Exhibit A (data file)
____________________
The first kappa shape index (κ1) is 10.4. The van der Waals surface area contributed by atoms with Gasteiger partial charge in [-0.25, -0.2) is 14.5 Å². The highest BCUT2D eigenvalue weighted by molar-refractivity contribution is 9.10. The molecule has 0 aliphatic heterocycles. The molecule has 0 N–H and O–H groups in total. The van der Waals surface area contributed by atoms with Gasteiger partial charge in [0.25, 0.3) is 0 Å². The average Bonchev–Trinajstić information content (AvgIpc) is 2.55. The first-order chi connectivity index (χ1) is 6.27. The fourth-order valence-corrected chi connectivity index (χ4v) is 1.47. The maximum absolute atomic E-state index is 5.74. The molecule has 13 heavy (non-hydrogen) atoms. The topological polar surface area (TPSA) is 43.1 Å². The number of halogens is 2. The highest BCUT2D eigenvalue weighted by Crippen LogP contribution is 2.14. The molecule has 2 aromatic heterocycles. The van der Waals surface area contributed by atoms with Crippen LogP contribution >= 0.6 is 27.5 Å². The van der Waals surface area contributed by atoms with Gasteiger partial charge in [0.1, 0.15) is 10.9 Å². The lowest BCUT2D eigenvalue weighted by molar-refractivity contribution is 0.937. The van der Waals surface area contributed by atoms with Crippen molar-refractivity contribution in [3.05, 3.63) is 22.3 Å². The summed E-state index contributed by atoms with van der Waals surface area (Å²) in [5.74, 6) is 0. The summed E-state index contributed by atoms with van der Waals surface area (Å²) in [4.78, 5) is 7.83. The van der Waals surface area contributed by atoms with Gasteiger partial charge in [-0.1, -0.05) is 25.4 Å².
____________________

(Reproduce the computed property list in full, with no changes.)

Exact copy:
The first kappa shape index (κ1) is 10.4. The van der Waals surface area contributed by atoms with Gasteiger partial charge in [-0.25, -0.2) is 14.5 Å². The highest BCUT2D eigenvalue weighted by molar-refractivity contribution is 9.10. The molecule has 0 aliphatic heterocycles. The molecule has 0 N–H and O–H groups in total. The van der Waals surface area contributed by atoms with Gasteiger partial charge in [0.25, 0.3) is 0 Å². The average Bonchev–Trinajstić information content (AvgIpc) is 2.55. The first-order chi connectivity index (χ1) is 6.27. The fourth-order valence-corrected chi connectivity index (χ4v) is 1.47. The maximum absolute atomic E-state index is 5.74. The molecule has 13 heavy (non-hydrogen) atoms. The topological polar surface area (TPSA) is 43.1 Å². The number of halogens is 2. The highest BCUT2D eigenvalue weighted by Crippen LogP contribution is 2.14. The molecule has 2 aromatic heterocycles. The van der Waals surface area contributed by atoms with Crippen LogP contribution >= 0.6 is 27.5 Å². The van der Waals surface area contributed by atoms with Gasteiger partial charge in [0.1, 0.15) is 10.9 Å². The lowest BCUT2D eigenvalue weighted by molar-refractivity contribution is 0.937. The van der Waals surface area contributed by atoms with Crippen molar-refractivity contribution in [3.05, 3.63) is 22.3 Å². The summed E-state index contributed by atoms with van der Waals surface area (Å²) in [5.74, 6) is 0. The summed E-state index contributed by atoms with van der Waals surface area (Å²) in [4.78, 5) is 7.83. The van der Waals surface area contributed by atoms with Gasteiger partial charge in [-0.1, -0.05) is 25.4 Å².